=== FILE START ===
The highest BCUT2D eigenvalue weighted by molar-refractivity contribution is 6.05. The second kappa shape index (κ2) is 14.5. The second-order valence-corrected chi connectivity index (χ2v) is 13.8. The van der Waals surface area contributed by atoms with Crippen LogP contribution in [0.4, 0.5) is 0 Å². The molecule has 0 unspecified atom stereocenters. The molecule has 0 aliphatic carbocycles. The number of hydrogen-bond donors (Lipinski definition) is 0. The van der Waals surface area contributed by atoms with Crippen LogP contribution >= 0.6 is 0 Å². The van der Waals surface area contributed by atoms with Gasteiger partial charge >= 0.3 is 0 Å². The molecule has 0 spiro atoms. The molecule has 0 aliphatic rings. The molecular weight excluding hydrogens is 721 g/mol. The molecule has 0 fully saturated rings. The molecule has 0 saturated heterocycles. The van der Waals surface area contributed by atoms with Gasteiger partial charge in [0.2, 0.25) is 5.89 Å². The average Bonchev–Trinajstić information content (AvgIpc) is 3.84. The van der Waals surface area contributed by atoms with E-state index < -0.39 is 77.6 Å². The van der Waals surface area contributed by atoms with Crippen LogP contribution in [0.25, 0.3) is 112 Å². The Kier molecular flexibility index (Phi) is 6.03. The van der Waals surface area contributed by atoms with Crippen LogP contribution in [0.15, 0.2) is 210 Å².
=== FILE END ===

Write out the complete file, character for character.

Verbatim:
The highest BCUT2D eigenvalue weighted by molar-refractivity contribution is 6.05. The second kappa shape index (κ2) is 14.5. The second-order valence-corrected chi connectivity index (χ2v) is 13.8. The van der Waals surface area contributed by atoms with Crippen LogP contribution in [0.4, 0.5) is 0 Å². The molecule has 0 unspecified atom stereocenters. The molecule has 0 aliphatic carbocycles. The number of hydrogen-bond donors (Lipinski definition) is 0. The van der Waals surface area contributed by atoms with Crippen LogP contribution >= 0.6 is 0 Å². The van der Waals surface area contributed by atoms with Gasteiger partial charge >= 0.3 is 0 Å². The molecule has 0 spiro atoms. The molecule has 0 aliphatic rings. The molecular weight excluding hydrogens is 721 g/mol. The molecule has 0 fully saturated rings. The molecule has 0 saturated heterocycles. The van der Waals surface area contributed by atoms with Gasteiger partial charge in [0.2, 0.25) is 5.89 Å². The average Bonchev–Trinajstić information content (AvgIpc) is 3.84. The van der Waals surface area contributed by atoms with E-state index < -0.39 is 77.6 Å². The van der Waals surface area contributed by atoms with Crippen LogP contribution in [0.25, 0.3) is 112 Å². The Kier molecular flexibility index (Phi) is 6.03. The van der Waals surface area contributed by atoms with Crippen LogP contribution in [0.15, 0.2) is 210 Å².